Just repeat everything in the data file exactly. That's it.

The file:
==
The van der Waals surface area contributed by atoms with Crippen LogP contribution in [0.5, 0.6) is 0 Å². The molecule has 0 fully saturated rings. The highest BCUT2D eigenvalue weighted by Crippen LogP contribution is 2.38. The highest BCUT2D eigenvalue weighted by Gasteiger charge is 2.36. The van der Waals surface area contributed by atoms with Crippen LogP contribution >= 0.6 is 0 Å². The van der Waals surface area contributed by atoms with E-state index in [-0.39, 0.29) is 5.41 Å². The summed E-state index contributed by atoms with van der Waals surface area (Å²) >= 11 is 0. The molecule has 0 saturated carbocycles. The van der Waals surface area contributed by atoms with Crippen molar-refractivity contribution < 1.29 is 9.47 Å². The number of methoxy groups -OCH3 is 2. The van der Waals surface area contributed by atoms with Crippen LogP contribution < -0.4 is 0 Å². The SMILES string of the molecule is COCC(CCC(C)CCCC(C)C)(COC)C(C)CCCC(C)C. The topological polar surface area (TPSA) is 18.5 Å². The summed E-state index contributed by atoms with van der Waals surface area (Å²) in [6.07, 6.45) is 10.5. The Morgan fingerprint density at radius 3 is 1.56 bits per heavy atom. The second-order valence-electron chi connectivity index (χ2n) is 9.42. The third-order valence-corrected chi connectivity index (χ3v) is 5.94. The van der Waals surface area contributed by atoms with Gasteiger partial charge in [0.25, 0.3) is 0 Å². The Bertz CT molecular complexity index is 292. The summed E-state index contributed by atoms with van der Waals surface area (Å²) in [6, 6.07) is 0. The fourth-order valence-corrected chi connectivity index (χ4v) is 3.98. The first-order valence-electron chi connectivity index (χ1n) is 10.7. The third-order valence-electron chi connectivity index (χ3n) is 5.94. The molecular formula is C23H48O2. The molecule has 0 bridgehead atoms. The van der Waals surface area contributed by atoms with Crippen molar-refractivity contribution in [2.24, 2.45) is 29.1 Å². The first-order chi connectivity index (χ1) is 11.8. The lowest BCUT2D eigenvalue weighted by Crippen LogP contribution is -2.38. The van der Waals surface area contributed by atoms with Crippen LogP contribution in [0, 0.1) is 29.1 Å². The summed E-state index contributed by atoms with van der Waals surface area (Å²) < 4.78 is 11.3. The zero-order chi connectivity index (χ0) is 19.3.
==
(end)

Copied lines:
The van der Waals surface area contributed by atoms with Crippen LogP contribution in [0.5, 0.6) is 0 Å². The molecule has 0 fully saturated rings. The highest BCUT2D eigenvalue weighted by Crippen LogP contribution is 2.38. The highest BCUT2D eigenvalue weighted by Gasteiger charge is 2.36. The van der Waals surface area contributed by atoms with Crippen LogP contribution >= 0.6 is 0 Å². The van der Waals surface area contributed by atoms with E-state index in [-0.39, 0.29) is 5.41 Å². The summed E-state index contributed by atoms with van der Waals surface area (Å²) >= 11 is 0. The molecule has 0 saturated carbocycles. The van der Waals surface area contributed by atoms with Crippen molar-refractivity contribution < 1.29 is 9.47 Å². The number of methoxy groups -OCH3 is 2. The van der Waals surface area contributed by atoms with Crippen LogP contribution < -0.4 is 0 Å². The SMILES string of the molecule is COCC(CCC(C)CCCC(C)C)(COC)C(C)CCCC(C)C. The topological polar surface area (TPSA) is 18.5 Å². The summed E-state index contributed by atoms with van der Waals surface area (Å²) in [6.07, 6.45) is 10.5. The Morgan fingerprint density at radius 3 is 1.56 bits per heavy atom. The second-order valence-electron chi connectivity index (χ2n) is 9.42. The third-order valence-corrected chi connectivity index (χ3v) is 5.94. The van der Waals surface area contributed by atoms with Gasteiger partial charge in [0.25, 0.3) is 0 Å². The Bertz CT molecular complexity index is 292. The summed E-state index contributed by atoms with van der Waals surface area (Å²) in [6, 6.07) is 0. The fourth-order valence-corrected chi connectivity index (χ4v) is 3.98. The first-order valence-electron chi connectivity index (χ1n) is 10.7. The third-order valence-electron chi connectivity index (χ3n) is 5.94. The molecular formula is C23H48O2. The molecule has 0 bridgehead atoms. The van der Waals surface area contributed by atoms with Crippen molar-refractivity contribution in [2.24, 2.45) is 29.1 Å². The first-order chi connectivity index (χ1) is 11.8. The lowest BCUT2D eigenvalue weighted by Crippen LogP contribution is -2.38. The van der Waals surface area contributed by atoms with Crippen LogP contribution in [0, 0.1) is 29.1 Å². The summed E-state index contributed by atoms with van der Waals surface area (Å²) < 4.78 is 11.3. The zero-order chi connectivity index (χ0) is 19.3.